Voters remain divided and as of yet are unable to choose between the CAQ or the Liberals as a viable alternative.
A new election, would most likely result in a similar result as what we have now, something that the opposition parties are not willing to chance, leaving them with little choice but to grin and bear the hapless status quo.
But there is a third choice, a reasonable and viable alternative.....
Perhaps a coalition government, an idea which actually makes a great deal of sense, if one stops to consider it.
Why doesn't Phillippe Couillard have one of those secret tête-à-têtes with Francois Legault and come to a power-sharing arrangement wherein the PQ government can be defeated, replaced by a CAQ/Liberal coalition, all this without the need for an election.
All that is required is for the CAQ and the Liberals to defeat a government sponsored bill on an issue of confidence, while informing the Lieutenant Governor of Quebec that an alternative coalition government is ready, willing and able to meet the National Assembly in a vote of confidence.
It hasn't happened often, but is absolutely part of our Parliamentary tradition.
As for the voters, I can't think of a better solution, considering that we'd finally have a government that the MAJORITY of electors voted for.
The term of the deal could be predetermined, perhaps two years, a suitable period in which we can judge the performance of all the players involved and help us decide whether the new Liberals are trustworthy, whether the CAQ has what it takes, or whether the PQ is the best of a bad lot.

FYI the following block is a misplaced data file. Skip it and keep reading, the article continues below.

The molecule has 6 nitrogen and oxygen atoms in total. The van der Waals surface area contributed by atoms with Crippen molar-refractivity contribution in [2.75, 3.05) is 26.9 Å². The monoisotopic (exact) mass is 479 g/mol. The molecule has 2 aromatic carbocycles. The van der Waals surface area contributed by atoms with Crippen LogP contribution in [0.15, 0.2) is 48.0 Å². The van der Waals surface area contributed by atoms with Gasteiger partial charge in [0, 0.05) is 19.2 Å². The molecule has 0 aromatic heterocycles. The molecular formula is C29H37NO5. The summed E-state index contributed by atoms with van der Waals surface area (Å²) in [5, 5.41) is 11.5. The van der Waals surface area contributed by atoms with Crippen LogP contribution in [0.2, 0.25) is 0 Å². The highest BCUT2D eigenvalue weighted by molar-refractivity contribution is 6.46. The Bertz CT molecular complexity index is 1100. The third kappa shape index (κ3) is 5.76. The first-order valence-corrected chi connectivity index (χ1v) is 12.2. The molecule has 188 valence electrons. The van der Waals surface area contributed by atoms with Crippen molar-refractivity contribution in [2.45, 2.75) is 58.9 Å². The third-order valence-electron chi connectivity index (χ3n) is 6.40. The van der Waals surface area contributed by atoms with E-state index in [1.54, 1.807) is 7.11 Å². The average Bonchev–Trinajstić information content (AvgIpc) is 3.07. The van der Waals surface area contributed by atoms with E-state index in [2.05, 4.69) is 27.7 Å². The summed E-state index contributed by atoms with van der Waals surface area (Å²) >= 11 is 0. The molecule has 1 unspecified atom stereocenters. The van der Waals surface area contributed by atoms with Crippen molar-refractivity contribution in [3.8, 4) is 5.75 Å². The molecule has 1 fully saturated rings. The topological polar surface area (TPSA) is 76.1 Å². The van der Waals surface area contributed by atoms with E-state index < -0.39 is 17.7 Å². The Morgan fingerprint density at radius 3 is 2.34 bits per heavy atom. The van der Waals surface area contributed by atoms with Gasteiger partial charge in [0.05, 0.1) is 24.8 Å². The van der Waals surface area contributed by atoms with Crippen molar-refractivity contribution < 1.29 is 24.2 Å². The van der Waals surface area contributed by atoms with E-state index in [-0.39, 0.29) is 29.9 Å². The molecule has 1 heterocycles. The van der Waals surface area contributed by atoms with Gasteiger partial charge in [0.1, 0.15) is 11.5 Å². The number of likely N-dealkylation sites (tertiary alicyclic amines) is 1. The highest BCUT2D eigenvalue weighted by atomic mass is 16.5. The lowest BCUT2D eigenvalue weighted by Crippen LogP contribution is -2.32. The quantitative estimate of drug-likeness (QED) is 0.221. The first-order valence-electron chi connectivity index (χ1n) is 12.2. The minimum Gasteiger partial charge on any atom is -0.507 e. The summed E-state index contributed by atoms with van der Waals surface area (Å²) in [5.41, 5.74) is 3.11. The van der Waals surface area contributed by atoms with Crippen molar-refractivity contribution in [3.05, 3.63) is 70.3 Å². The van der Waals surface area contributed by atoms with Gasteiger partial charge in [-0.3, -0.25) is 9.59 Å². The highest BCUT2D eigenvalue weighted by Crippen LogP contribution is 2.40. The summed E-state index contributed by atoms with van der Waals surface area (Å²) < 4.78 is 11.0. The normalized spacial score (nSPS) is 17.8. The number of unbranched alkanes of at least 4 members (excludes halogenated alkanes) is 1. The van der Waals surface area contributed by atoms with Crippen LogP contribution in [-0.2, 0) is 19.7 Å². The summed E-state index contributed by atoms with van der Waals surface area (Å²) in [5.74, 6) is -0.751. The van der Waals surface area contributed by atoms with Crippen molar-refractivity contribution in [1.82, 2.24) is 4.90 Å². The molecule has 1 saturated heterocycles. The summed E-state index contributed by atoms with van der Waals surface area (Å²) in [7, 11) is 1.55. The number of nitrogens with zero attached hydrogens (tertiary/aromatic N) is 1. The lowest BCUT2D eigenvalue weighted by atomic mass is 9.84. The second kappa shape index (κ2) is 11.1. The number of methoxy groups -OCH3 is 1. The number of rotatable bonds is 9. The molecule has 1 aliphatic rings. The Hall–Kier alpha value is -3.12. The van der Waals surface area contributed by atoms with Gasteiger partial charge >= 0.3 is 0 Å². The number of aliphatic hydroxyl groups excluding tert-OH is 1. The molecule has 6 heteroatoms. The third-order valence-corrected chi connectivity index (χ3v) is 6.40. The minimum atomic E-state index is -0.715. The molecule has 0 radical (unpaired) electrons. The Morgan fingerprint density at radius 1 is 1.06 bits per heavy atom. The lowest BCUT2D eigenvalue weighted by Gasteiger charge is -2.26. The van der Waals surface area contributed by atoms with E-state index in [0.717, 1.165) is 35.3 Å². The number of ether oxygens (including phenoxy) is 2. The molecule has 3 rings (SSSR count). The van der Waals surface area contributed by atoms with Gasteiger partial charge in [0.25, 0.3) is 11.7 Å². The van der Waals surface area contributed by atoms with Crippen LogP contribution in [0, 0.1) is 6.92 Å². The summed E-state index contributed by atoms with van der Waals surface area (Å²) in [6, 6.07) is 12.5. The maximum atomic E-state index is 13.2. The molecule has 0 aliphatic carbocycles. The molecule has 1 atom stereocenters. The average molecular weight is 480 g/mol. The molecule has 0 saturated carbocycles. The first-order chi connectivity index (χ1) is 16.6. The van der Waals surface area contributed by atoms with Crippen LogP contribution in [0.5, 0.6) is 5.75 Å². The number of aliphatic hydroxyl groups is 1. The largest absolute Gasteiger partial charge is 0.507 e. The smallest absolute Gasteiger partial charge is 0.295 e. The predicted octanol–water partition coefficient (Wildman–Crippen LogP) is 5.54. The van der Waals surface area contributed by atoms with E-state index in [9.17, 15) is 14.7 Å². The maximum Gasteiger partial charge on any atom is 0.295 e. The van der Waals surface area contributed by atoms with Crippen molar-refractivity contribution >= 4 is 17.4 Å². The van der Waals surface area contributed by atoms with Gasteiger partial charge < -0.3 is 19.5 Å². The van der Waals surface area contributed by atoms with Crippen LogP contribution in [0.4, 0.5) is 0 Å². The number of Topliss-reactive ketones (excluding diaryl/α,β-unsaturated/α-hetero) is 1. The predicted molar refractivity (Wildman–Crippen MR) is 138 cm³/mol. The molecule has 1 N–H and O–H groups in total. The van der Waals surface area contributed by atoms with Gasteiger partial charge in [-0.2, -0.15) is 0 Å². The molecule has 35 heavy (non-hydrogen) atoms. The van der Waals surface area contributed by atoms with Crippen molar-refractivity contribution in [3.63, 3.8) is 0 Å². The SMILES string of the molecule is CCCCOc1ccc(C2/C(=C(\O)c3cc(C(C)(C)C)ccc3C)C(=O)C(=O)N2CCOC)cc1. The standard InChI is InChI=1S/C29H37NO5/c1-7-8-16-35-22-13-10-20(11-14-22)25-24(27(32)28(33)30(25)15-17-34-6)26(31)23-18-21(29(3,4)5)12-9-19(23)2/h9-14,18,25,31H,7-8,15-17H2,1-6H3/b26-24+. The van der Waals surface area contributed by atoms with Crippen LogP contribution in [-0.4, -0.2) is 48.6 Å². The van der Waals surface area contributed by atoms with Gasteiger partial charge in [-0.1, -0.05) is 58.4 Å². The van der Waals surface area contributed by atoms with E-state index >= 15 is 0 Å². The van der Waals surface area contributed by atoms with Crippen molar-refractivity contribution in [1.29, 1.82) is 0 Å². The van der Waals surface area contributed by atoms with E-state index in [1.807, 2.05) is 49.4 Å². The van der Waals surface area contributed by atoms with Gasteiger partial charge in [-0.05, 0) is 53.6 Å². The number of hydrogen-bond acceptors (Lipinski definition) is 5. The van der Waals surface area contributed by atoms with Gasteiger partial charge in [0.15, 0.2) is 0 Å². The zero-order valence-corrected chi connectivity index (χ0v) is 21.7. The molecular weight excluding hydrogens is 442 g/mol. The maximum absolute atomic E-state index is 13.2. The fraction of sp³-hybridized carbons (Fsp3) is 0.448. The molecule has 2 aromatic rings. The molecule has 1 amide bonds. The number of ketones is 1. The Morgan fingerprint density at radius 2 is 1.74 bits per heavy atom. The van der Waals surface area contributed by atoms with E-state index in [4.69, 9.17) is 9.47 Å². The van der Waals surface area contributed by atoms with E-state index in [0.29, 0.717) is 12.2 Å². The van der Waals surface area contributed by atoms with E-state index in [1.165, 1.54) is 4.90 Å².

It is not a hair-brained scheme.
Mr Couillard by virtue of being the larger coalition partner would become Premier with Mr. Legault acting as finance Minister and deputy-Premier.
The cabinet would be composed of a proportional cast of ministers drawn from each party. Between both parties there is a wealth of talent and the addition of Eric Caire, Jacques Duchesneau Gérard Deltell and Sylvie Roy would do wonders for a Liberal-led cabinet.
The most important thing is that the new government would work on the real and basic problems of Quebec, things that they could all agree on.
- Re-engagement with Ottawa on a non-confrontational basis in order to better secure consideration.
- Fair and reasonable development of natural resources.
- Educational reform including the rationalization of school boards and issue of university funding.
- Welfare reform.
- Regional development without welfare or Employment insurance as the answer.
- Re-establishment of linguistic harmony by abandoning punitive language policies.
- Smart assimilation of new immigrants.
- Re-organization of public institutions.
- A freeze of new spending programs and entitlements.
- Pension and civil service reform
On the most pressing issues there is no reason to believe that both parties cannot find common ground as long as good intentions remain.
Most importantly, a coalition government would never have the power to put forward vanity or politically motivated legislation that panders to one special interest or another.
A coalition government could get down to the basics and work to solve the problems we have now, not ones we invent.
It is perhaps the most realistic solution to Quebec's lingering problem of governance and it's certainly worth looking at, nothing else seems to work.